Verum, Scorch and Felix were staring at Orak with quizzical expressions. Their friend hadn’t uttered a single word in over three hours. ‘The Book of Everything’ lay open in his lap as Orak’s eyes slid across words, sentences, paragraphs, and worlds.
Scorch called out, “Oi, Orak!”
Orak didn’t respond. That’s when mischievous Felix got an idea. He grabbed some paper and folded it into paper planes. Felix giggled as he launched his fleet of paper planes on Orak. To an exceptionally observant eye, traces of a smile could be seen at the edges of Orak’s mouth. But he did not react.
Felix walked away in a huff. That’s when Verum’s crystal ball started spinning and humming.
Curiosity got the better of Orak and he finally looked up, “What’s the news, Verum?”
“Oh-oh, Orak has finally landed in MysticLand,” chuckled Verum, “Today’s news is about how the music industry can go green!”
“How interesting!” said Scorch, “Please go on, Verum.”
“Well, it all begins with global warming. Right now, it’s super important for everyone to limit the warming of the Earth’s atmosphere to 1.5C. The global music industry, too, has a role to play in this,” said Verum, “Scientists from the Tyndall Centre for Climate Change Research of the University of Manchester have been working on this. They studied the data from the last tour of a band called ‘Massive Attack’,”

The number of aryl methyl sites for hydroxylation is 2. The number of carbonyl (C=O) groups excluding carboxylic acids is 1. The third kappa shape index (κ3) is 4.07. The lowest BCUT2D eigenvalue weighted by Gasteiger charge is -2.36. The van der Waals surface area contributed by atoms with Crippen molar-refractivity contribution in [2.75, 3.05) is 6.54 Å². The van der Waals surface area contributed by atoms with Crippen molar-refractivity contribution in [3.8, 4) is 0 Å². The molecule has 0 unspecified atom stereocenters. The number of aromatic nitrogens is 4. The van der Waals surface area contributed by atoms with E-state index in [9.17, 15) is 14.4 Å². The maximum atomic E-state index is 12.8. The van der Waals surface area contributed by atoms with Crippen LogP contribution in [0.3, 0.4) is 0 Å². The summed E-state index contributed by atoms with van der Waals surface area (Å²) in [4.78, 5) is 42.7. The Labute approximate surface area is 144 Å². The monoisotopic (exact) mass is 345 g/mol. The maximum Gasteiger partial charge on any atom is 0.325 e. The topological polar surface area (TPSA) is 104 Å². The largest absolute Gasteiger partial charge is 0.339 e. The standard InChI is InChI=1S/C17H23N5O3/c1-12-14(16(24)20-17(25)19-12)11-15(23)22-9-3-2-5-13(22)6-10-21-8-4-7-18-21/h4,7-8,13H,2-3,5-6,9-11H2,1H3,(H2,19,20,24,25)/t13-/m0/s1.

“Did they find ways in which the music industry can cut down on carbon emissions?” said Felix.
“Yes, they did!” said Verum, “To start with, the music artists and bands should swap private jets for trains. Private jets release a lot of carbon dioxide, a greenhouse gas that traps the sun’s heat into the atmosphere.”
“The venues where live music is performed should switch to renewable sources of energy such as solar panels,” added Verum, “Wherever possible, electric vehicles should be used to travel. The lighting and sound equipment used should use energy efficiently. And finally, travel by public transport should be included in people’s concert ticket price.”
“These all seem doable!” said Orak.
“The study also suggested a central independent body should be put in place. This body will monitor the progress made by the industry in achieving these targets,” said Verum.